Internet Engineering Task Force (IETF)
Request for Comments: 6864
Updates: 791, 1122, 2003
Category: Standards Track
ISSN: 2070-1721
J. Touch
February 2013

Updated Specification of the IPv4 ID Field


The IPv4 Identification (ID) field enables fragmentation and reassembly and, as currently specified, is required to be unique within the maximum lifetime for all datagrams with a given source address/destination address/protocol tuple. If enforced, this uniqueness requirement would limit all connections to 6.4 Mbps for typical datagram sizes. Because individual connections commonly exceed this speed, it is clear that existing systems violate the current specification. This document updates the specification of the IPv4 ID field in RFCs 791, 1122, and 2003 to more closely reflect current practice and to more closely match IPv6 so that the field's value is defined only when a datagram is actually fragmented. It also discusses the impact of these changes on how datagrams are used.

Status of This Memo

This is an Internet Standards Track document.

This document is a product of the Internet Engineering Task Force (IETF). It represents the consensus of the IETF community. It has received public review and has been approved for publication by the Internet Engineering Steering Group (IESG). Further information on Internet Standards is available in Section 2 of RFC 5741.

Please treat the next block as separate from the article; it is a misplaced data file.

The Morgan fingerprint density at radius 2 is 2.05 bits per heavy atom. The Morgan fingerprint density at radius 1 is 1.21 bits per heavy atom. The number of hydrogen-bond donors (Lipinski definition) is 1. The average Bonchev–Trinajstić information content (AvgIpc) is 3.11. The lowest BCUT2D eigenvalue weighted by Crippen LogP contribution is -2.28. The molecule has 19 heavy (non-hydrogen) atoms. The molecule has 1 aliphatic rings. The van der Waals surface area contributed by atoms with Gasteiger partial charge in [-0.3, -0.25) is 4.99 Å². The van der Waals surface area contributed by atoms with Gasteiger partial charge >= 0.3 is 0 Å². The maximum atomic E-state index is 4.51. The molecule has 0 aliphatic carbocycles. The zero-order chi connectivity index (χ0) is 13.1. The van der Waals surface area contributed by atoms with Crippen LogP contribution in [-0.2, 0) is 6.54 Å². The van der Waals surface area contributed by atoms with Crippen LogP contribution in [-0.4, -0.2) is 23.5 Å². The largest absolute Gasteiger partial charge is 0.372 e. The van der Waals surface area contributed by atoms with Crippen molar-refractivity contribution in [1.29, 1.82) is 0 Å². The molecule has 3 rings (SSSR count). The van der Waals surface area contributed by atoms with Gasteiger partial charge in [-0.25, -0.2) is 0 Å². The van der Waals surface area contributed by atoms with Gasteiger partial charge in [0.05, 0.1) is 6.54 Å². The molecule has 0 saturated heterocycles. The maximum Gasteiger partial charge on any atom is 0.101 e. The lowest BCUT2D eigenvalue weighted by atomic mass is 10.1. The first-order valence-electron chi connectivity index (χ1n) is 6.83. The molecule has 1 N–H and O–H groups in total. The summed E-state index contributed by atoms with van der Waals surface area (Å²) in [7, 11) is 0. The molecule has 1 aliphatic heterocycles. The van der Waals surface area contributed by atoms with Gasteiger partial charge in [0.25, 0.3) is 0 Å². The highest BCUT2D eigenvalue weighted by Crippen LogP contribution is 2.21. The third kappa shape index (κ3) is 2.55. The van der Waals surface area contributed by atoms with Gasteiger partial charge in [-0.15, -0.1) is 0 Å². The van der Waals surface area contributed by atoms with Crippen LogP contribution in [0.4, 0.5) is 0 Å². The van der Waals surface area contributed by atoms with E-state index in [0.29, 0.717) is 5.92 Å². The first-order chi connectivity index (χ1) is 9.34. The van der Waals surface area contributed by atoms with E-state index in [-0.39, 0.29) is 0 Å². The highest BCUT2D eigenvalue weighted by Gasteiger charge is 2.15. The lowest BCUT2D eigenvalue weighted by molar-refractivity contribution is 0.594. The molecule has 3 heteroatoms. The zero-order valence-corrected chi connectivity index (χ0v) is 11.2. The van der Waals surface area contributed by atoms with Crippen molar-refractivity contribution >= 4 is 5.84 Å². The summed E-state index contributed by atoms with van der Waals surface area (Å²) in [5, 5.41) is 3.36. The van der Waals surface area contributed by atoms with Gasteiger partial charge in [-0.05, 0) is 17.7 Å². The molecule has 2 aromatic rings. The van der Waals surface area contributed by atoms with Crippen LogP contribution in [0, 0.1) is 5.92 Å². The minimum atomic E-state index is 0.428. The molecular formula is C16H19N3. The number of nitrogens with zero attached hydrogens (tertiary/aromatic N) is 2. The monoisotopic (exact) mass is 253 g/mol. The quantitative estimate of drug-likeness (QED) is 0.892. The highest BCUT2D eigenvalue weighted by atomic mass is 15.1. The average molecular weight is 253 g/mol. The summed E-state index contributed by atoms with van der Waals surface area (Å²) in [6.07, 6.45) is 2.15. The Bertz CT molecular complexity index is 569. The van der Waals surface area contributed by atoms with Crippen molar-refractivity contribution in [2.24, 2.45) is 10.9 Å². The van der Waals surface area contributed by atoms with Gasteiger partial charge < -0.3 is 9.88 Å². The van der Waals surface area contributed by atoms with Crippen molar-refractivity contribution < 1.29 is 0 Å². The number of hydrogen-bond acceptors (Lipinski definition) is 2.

Information about the current status of this document, any errata, and how to provide feedback on it may be obtained at

Copyright Notice

Copyright © 2013 IETF Trust and the persons identified as the document authors. All rights reserved.

This document is subject to BCP 78 and the IETF Trust's Legal Provisions Relating to IETF Documents ( in effect on the date of publication of this document. Please review these documents carefully, as they describe your rights and restrictions with respect to this document. Code Components extracted from this document must include Simplified BSD License text as described in Section 4.e of the Trust Legal Provisions and are provided without warranty as described in the Simplified BSD License.

Table of Contents

   1. Introduction ....................................................3
   2. Conventions Used in This Document ...............................3
   3. The IPv4 ID Field ...............................................4
      3.1. Uses of the IPv4 ID Field ..................................4
      3.2. Background on IPv4 ID Reassembly Issues ....................5
   4. Updates to the IPv4 ID Specification ............................6
      4.1. IPv4 ID Used Only for Fragmentation ........................7
      4.2. Encouraging Safe IPv4 ID Use ...............................8
      4.3. IPv4 ID Requirements That Persist ..........................8
   5. Impact of Proposed Changes ......................................9
      5.1. Impact on Legacy Internet Devices ..........................9
      5.2. Impact on Datagram Generation .............................10